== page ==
Dave Thomas aka "Smalltalk Dave" was kind enough to join Bob Payne for this podcast while the two of them were both attending Agile 2007. These podcasts are a great way to get the inside scoop to what many of the world's popular conference speakers really feel about the topics that matter most.
Bob Payne finally got a hold of Josh Kerievsky so the two could record one of our friendly discussion podcasts together. Bob and Josh discuss the benefits of e-Learning courses for software developers, and how his own companies provides these classes along with other certifications.
What can a test manager do when a project manager says, "Test faster!" or tries to cut the amount of testing to meet a project release date? Fiona Charles says that you can argue for the time and resources you need by incorporating the endgame into your estimations. In this week's column, Fiona details how to structure a winning argument by paying close attention to all the activities that occur during testing.
NCache lets you cache data closer to your application in the middle-tier so you can reduce expensive trips to the database. This in turn significantly speeds up your application. It also makes it more scalable because the load on your database is reduced allowing it to handle a larger number of clients without any hardware upgrades.
Today's Rich Internet Applications (RIAs) bear about as much resemblance to the early Web sites of the 1990s as today's cars bear to a Model T. While the principle may be the same, the underlying technology is radically different. However, while safety testing for automobiles has improved significantly in the past hundred years, Web-application testing remains stuck in a 1990s mindset. In this week's column, Bryan Sullivan explains that QA must change its testing approach in order to maintain the security of the code.
Linda Hayes has always found software development metrics to be problematic. The data either skews perceptions of the project or the actions of the team members. In this article, Linda explains that by turning down the volume of what is being said and measured and simply watching what is actually happening, you can strip away the assumptions and biases that often obscure the truth.
Organizations are recognizing the need for strong process architecture to manage their operations. Increasing acceptance of International models and practices like CMMI, ITIL, Six Sigma stands testimony to the fact., In such a scenario, it becomes imperative that organizations have a clear strategy when they put in place a process improvement program. In other words, the process for implementing a process improvement program also needs a proper structure. Using Quality Function Deployment (QFD) as a tool for initiating a process improvement program could come in handy.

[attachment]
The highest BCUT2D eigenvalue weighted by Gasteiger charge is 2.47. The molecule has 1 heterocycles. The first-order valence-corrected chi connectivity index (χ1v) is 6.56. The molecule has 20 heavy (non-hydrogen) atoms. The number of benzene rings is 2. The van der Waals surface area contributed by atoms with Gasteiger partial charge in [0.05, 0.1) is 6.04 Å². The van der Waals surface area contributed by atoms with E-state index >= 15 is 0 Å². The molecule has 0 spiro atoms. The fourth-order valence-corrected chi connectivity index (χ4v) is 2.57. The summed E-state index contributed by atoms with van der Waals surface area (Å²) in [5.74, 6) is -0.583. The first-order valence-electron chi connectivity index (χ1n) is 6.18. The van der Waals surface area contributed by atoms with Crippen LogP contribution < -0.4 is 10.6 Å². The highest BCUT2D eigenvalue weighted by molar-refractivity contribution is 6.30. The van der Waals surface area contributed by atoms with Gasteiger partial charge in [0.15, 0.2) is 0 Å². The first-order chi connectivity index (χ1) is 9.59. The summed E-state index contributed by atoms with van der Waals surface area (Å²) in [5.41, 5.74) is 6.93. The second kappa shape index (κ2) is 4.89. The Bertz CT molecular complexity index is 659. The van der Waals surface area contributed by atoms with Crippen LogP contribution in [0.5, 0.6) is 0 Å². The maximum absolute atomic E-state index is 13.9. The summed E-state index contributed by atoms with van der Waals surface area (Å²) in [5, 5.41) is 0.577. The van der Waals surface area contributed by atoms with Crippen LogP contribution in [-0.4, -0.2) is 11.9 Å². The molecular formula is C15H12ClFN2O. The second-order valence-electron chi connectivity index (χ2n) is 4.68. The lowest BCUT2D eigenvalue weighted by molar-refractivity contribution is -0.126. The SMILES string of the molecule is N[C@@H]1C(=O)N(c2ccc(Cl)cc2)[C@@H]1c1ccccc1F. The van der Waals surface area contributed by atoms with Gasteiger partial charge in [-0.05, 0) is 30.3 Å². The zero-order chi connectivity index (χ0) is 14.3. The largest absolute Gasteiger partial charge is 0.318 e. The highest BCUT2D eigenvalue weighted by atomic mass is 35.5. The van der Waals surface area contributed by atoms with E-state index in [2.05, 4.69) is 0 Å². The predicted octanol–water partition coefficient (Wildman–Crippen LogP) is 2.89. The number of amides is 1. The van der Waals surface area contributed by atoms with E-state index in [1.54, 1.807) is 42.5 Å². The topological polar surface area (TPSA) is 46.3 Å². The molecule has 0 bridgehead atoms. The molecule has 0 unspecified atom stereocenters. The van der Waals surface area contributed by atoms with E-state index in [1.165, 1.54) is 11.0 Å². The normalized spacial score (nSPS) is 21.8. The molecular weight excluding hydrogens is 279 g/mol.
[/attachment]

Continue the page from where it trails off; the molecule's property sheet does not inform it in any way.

Service Desks traditionally serve the operational and production aspects of IT organizations and their respective business units. However, business services that consist of applications typically start their lifecycle as requirements from the originating business unit, then follow a development lifecycle before entering the operations realm. This development lifecycle
is commonly a blind spot for service desks manifesting most typically via an incident logged against an application in production requiring maintenance or upgrade work to be completed by development.
This summer in 2006, the Agile Project Leadership Network (APLN) co-sponsored the 2nd Annual 'State of Agile Development' Survey. Almost 1,700 respondents from 71 countries shared their companies' experiences using of Agile methods and the challenges that they face with future adoption. Teams have begun to quantify the value that their projects have achieved and are steadily expanding the types of Agile practices and tools that they use. IT metrics are well-understood. Business metrics must also play a role, but few were included in the scope of this survey.
In this article, the authors propose that the most effective teams—those that show a tremendous improvement in productivity and value to their organizations—have individual team members who take ownership, act responsibly, and are disciplined in recognizing and responding to change at a personal level.